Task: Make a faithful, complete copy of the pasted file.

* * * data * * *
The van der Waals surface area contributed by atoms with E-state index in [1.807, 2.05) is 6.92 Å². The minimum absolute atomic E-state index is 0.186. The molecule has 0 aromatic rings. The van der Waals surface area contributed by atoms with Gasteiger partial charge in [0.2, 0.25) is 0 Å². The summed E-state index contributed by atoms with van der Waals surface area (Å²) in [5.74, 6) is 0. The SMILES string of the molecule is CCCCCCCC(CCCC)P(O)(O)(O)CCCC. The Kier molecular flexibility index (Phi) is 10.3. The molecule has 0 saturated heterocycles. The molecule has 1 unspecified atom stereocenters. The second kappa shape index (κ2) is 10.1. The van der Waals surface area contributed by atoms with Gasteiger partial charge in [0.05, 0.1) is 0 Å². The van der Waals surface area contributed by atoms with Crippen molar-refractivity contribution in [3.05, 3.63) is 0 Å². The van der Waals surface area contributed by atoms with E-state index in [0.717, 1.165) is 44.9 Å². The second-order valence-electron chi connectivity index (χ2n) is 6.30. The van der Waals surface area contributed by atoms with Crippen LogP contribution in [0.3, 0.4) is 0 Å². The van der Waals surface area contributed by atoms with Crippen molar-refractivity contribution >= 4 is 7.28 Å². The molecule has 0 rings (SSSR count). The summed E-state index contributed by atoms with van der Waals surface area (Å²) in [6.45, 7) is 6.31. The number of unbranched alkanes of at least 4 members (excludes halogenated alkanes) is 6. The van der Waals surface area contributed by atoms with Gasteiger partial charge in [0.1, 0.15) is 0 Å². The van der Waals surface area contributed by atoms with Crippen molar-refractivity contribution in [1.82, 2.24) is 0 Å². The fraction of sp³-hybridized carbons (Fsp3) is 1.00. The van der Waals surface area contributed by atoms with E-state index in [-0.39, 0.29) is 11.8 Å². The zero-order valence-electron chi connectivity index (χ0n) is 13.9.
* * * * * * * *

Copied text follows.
The van der Waals surface area contributed by atoms with E-state index in [1.807, 2.05) is 6.92 Å². The minimum absolute atomic E-state index is 0.186. The molecule has 0 aromatic rings. The van der Waals surface area contributed by atoms with Gasteiger partial charge in [0.2, 0.25) is 0 Å². The summed E-state index contributed by atoms with van der Waals surface area (Å²) in [5.74, 6) is 0. The SMILES string of the molecule is CCCCCCCC(CCCC)P(O)(O)(O)CCCC. The Kier molecular flexibility index (Phi) is 10.3. The molecule has 0 saturated heterocycles. The molecule has 1 unspecified atom stereocenters. The second kappa shape index (κ2) is 10.1. The van der Waals surface area contributed by atoms with Gasteiger partial charge in [0.05, 0.1) is 0 Å². The van der Waals surface area contributed by atoms with Crippen molar-refractivity contribution in [3.05, 3.63) is 0 Å². The van der Waals surface area contributed by atoms with E-state index in [0.717, 1.165) is 44.9 Å². The second-order valence-electron chi connectivity index (χ2n) is 6.30. The van der Waals surface area contributed by atoms with Crippen LogP contribution in [0.3, 0.4) is 0 Å². The van der Waals surface area contributed by atoms with Crippen molar-refractivity contribution >= 4 is 7.28 Å². The molecule has 0 rings (SSSR count). The summed E-state index contributed by atoms with van der Waals surface area (Å²) in [6.45, 7) is 6.31. The number of unbranched alkanes of at least 4 members (excludes halogenated alkanes) is 6. The van der Waals surface area contributed by atoms with Gasteiger partial charge in [0.1, 0.15) is 0 Å². The van der Waals surface area contributed by atoms with Crippen molar-refractivity contribution in [1.82, 2.24) is 0 Å². The fraction of sp³-hybridized carbons (Fsp3) is 1.00. The van der Waals surface area contributed by atoms with E-state index in [-0.39, 0.29) is 11.8 Å². The zero-order valence-electron chi connectivity index (χ0n) is 13.9.